I wanted to record an account of my birthing experience. There may be many more details than some wish to read, but being a medical student and to aid my memory years down the road, I’ve decided to include it all.
As I had written previously, on Wednesday, the 9th, my cervix had remained unchanged at 1 cm of dilation. While we tried to induce labor through the most popular “natural” methods, it seemed as though nothing was happening. I continued to feel the Braxton-Hicks abdominal tightenings, but it wasn’t until Friday when I was helping my younger sister pack her clothes in preparation for moving that I began to feel twinges of pain with the tightenings.
On Saturday morning I woke up at 5 am with uncomfortable contractions ten minutes apart. These continued for two and a half hours. I lay silently in bed, deeply breathing with each contraction. I told William when he woke up at 7:30, but within 30 more minutes the contractions had petered out. I was quite disappointed. Hoping to get them going again, I took the dog on an hour long walk. No luck. That evening, as the August sun descended, I took the dog on another hour long walk. We ate dinner and watched TV and played chinese checkers, I began to feel contractions again. 10 minutes. 8 min. 15 min. 10 min. 45 min. There seemed to be no rhyme or reason. I went to bed, realizing that I would probably need as much energy stored up as possible. I also decided to give up on timing the contractions. They were too irregular and I needed sleep.
By 5 am the next morning, however, my back was beginning to ache with each contraction. William woke up and rubbed my lower back as I tried to relax and breathe deeply through each one. In the beginning stages, the contractions were spaced enough that we both were able to snooze in between the deep breathing and back rubbing. As the day progressed, we kept all window shades pulled, lights off, the dog quiet, the Buddha machine softly playing, my thirst quenched with water and juice, and my energy up with light snacks of fruit and crackers. It was quite a boring day, I must admit, but it was a relaxing environment in which to labor. We moved from the bedroom to the family room and back several times throughout the day, and I may have created a rut in the living room tile as I walked circles through many of the contractions. They gradually grew closer together…8 minutes, 6 minutes, 5 minutes back to 6 then down to 4. By dinner, they were consistently at 4 or 5 minutes apart. I lay on the couch as we ate our soup. Eating soup in reclined position was a bit tricky, but I could no longer sit up. We watched Northern Exposure and paused for each contraction. It got to the point where we could hardly watch more than 2 minutes of the show at a time, but it gave me something else to think about.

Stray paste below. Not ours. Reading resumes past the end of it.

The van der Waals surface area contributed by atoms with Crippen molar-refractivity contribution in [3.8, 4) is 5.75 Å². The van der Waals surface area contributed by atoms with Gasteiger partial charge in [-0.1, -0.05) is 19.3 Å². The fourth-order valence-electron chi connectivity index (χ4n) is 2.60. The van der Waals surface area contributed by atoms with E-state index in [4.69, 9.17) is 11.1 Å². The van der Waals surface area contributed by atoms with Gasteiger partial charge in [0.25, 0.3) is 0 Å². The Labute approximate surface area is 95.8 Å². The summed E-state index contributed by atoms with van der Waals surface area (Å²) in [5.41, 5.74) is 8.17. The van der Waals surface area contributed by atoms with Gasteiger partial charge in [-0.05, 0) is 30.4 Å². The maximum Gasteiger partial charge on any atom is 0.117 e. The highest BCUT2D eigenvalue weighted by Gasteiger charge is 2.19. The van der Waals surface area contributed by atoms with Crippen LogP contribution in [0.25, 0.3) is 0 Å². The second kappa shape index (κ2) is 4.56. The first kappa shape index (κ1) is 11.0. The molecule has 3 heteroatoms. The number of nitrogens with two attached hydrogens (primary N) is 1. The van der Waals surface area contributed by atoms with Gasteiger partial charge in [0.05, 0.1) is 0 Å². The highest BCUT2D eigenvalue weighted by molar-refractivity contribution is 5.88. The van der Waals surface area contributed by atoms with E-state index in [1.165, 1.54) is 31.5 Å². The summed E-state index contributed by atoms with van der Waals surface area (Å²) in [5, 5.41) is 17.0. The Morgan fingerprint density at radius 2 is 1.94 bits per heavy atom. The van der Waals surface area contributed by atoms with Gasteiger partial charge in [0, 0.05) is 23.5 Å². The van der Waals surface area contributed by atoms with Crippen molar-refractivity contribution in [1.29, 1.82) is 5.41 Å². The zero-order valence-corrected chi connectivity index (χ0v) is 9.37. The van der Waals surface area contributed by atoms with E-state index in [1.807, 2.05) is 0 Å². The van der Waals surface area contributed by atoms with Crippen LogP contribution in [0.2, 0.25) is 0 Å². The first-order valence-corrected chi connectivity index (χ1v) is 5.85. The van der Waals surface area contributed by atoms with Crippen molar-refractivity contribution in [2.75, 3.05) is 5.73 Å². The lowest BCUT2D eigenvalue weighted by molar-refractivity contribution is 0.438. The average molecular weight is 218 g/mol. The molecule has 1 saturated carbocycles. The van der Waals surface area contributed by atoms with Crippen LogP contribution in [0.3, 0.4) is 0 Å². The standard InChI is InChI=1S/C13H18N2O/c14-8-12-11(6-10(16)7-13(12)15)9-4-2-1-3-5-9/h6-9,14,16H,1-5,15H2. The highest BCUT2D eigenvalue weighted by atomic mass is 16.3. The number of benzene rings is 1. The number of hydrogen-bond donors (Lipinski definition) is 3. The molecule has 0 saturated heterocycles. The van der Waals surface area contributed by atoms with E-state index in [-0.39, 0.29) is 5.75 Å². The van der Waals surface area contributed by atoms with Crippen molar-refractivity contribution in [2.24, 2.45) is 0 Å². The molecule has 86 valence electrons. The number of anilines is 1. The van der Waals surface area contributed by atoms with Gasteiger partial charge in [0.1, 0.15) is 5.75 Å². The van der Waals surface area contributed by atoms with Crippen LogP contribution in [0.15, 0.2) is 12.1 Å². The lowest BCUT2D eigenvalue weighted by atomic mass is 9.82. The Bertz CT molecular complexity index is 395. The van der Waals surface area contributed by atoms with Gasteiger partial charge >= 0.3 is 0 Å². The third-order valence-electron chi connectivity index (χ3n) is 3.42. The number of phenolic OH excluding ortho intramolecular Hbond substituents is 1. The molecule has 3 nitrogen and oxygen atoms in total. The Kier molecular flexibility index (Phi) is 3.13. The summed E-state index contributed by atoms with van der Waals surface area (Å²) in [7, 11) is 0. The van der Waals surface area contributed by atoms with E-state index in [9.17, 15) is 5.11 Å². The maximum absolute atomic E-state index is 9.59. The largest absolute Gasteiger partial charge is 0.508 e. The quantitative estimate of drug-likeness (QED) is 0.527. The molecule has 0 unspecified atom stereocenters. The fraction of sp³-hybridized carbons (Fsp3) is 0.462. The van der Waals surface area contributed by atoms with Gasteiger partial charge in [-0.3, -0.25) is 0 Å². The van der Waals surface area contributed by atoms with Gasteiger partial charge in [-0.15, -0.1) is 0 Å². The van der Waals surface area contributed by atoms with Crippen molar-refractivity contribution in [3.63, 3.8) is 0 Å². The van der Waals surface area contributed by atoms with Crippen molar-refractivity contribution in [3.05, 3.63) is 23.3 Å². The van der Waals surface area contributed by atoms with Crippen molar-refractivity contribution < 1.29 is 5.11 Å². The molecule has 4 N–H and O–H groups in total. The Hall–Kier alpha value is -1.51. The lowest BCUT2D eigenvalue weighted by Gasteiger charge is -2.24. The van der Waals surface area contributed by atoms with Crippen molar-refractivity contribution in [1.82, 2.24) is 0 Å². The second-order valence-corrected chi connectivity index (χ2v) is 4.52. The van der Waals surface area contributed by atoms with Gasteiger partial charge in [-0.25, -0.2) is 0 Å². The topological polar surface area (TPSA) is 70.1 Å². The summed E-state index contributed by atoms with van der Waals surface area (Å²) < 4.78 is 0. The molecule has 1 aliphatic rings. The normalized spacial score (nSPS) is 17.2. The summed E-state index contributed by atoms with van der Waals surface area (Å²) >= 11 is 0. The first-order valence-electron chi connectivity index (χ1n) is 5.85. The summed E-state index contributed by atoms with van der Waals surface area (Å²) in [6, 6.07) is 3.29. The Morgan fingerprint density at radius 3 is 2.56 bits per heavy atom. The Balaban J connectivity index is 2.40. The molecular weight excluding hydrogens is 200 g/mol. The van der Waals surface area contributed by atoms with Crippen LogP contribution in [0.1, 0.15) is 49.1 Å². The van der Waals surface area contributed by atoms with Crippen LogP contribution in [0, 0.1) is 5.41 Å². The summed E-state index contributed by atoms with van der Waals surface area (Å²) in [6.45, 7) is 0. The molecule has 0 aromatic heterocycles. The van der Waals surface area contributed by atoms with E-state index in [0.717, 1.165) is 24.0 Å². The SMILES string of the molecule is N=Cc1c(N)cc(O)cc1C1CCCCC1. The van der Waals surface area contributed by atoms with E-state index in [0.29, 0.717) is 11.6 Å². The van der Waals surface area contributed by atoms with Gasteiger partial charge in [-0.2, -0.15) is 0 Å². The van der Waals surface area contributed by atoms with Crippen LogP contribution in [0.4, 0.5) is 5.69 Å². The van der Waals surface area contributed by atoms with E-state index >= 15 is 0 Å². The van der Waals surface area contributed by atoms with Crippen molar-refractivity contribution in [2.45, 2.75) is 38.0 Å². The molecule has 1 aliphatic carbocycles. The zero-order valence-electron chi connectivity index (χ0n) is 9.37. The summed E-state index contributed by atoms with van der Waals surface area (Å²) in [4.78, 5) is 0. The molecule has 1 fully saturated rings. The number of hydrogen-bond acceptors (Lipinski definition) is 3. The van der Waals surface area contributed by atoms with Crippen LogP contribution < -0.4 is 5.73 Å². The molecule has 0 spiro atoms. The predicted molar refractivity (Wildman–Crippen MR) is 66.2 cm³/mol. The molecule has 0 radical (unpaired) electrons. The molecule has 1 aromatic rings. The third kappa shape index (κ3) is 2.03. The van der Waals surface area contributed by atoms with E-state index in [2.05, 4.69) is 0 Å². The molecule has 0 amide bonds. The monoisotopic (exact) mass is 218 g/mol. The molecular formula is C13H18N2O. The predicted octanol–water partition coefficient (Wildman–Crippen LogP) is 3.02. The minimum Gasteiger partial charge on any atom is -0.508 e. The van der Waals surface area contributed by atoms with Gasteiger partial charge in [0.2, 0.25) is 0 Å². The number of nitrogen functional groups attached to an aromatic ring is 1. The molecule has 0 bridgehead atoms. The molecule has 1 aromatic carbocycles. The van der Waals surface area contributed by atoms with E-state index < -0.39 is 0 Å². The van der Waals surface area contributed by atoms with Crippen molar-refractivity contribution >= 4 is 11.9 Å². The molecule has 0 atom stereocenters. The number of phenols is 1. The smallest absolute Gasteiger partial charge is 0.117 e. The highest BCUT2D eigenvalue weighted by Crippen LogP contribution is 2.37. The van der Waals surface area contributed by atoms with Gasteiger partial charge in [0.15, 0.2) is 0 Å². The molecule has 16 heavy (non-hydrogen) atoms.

Around 8:30 pm, I told William that I thought we should go to the hospital. He gently disagreed, and said “No, I think we should wait another hour or two. Just relax.” At that point, I think that I was just hoping for some change and relief, but William was wise, knowing that we would be much more comfortable remaining at home for as long as possible. Nearly every hour, I got up to relieve my bladder. Each time, the contractions were more difficult to handle while sitting on the toilet. It’s amazing how during the process of labor and delivery, all modesty seems to be thrown out the window. William would help me in the bathroom, and be a brace on which to lean and take pressure off my back. At about 10 pm, I went back to the bedroom for the last time. William brought me kiwi, applesauce and water. I ate while he gathered our things and packed the car. Buster, who had been surprisingly quiet throughout the day, followed William around with excitement, hoping to go wherever we were traveling. Sorry, Buster. By 10:30 pm, we finally left for the hospital.
Continued in Part 2